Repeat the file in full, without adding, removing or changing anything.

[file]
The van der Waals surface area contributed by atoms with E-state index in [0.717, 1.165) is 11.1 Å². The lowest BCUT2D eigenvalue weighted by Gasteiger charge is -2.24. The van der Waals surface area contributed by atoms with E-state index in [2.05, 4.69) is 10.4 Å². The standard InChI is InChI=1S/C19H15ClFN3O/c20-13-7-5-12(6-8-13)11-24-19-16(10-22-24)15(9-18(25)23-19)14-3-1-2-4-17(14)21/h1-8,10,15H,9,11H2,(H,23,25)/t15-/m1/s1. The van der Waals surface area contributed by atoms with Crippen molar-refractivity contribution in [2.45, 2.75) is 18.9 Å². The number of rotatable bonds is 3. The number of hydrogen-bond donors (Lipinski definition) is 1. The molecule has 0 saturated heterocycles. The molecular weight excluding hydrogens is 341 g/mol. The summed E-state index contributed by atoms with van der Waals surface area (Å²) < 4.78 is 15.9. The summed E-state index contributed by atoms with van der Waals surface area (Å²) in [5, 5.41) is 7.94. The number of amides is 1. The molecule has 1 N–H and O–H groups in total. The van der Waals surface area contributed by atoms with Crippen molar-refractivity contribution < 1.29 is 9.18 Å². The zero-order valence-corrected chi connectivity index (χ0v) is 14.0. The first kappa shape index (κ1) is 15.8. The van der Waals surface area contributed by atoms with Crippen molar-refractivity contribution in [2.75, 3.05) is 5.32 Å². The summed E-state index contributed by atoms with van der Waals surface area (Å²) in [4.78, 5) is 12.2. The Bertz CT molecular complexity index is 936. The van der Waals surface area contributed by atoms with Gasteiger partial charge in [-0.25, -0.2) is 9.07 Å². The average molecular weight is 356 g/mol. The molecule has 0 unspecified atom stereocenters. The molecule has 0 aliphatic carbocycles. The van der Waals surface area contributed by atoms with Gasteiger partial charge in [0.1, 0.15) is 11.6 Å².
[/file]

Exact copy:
The van der Waals surface area contributed by atoms with E-state index in [0.717, 1.165) is 11.1 Å². The lowest BCUT2D eigenvalue weighted by Gasteiger charge is -2.24. The van der Waals surface area contributed by atoms with E-state index in [2.05, 4.69) is 10.4 Å². The standard InChI is InChI=1S/C19H15ClFN3O/c20-13-7-5-12(6-8-13)11-24-19-16(10-22-24)15(9-18(25)23-19)14-3-1-2-4-17(14)21/h1-8,10,15H,9,11H2,(H,23,25)/t15-/m1/s1. The van der Waals surface area contributed by atoms with Crippen molar-refractivity contribution in [2.45, 2.75) is 18.9 Å². The number of rotatable bonds is 3. The number of hydrogen-bond donors (Lipinski definition) is 1. The molecule has 0 saturated heterocycles. The molecular weight excluding hydrogens is 341 g/mol. The summed E-state index contributed by atoms with van der Waals surface area (Å²) < 4.78 is 15.9. The summed E-state index contributed by atoms with van der Waals surface area (Å²) in [5, 5.41) is 7.94. The number of amides is 1. The molecule has 1 N–H and O–H groups in total. The van der Waals surface area contributed by atoms with Crippen molar-refractivity contribution < 1.29 is 9.18 Å². The zero-order valence-corrected chi connectivity index (χ0v) is 14.0. The first kappa shape index (κ1) is 15.8. The van der Waals surface area contributed by atoms with Crippen molar-refractivity contribution in [2.75, 3.05) is 5.32 Å². The summed E-state index contributed by atoms with van der Waals surface area (Å²) in [4.78, 5) is 12.2. The Bertz CT molecular complexity index is 936. The van der Waals surface area contributed by atoms with Gasteiger partial charge in [-0.25, -0.2) is 9.07 Å². The average molecular weight is 356 g/mol. The molecule has 0 unspecified atom stereocenters. The molecule has 0 aliphatic carbocycles. The van der Waals surface area contributed by atoms with Gasteiger partial charge in [0.1, 0.15) is 11.6 Å².